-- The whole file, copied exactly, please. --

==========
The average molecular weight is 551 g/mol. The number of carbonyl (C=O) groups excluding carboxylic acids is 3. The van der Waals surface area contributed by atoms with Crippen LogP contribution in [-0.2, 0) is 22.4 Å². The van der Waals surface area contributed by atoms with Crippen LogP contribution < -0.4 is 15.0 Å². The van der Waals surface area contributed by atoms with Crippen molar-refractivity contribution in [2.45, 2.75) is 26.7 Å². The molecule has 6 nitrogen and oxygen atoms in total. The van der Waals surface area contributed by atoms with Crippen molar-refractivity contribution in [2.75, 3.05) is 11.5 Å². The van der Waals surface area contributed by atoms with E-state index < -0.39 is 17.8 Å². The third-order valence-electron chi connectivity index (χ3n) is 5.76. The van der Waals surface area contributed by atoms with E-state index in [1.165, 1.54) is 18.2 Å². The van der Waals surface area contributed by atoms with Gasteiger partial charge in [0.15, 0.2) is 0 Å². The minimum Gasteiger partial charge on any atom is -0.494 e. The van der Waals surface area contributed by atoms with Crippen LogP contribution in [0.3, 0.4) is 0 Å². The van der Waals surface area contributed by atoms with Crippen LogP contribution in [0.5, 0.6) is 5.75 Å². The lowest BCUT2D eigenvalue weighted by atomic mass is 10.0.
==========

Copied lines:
The average molecular weight is 551 g/mol. The number of carbonyl (C=O) groups excluding carboxylic acids is 3. The van der Waals surface area contributed by atoms with Crippen LogP contribution in [-0.2, 0) is 22.4 Å². The van der Waals surface area contributed by atoms with Crippen LogP contribution < -0.4 is 15.0 Å². The van der Waals surface area contributed by atoms with Crippen molar-refractivity contribution in [2.45, 2.75) is 26.7 Å². The molecule has 6 nitrogen and oxygen atoms in total. The van der Waals surface area contributed by atoms with Crippen molar-refractivity contribution in [2.75, 3.05) is 11.5 Å². The van der Waals surface area contributed by atoms with E-state index < -0.39 is 17.8 Å². The third-order valence-electron chi connectivity index (χ3n) is 5.76. The van der Waals surface area contributed by atoms with E-state index in [1.165, 1.54) is 18.2 Å². The van der Waals surface area contributed by atoms with Gasteiger partial charge in [0.15, 0.2) is 0 Å². The minimum Gasteiger partial charge on any atom is -0.494 e. The van der Waals surface area contributed by atoms with Crippen LogP contribution in [0.3, 0.4) is 0 Å². The van der Waals surface area contributed by atoms with Crippen LogP contribution in [0.5, 0.6) is 5.75 Å². The lowest BCUT2D eigenvalue weighted by atomic mass is 10.0.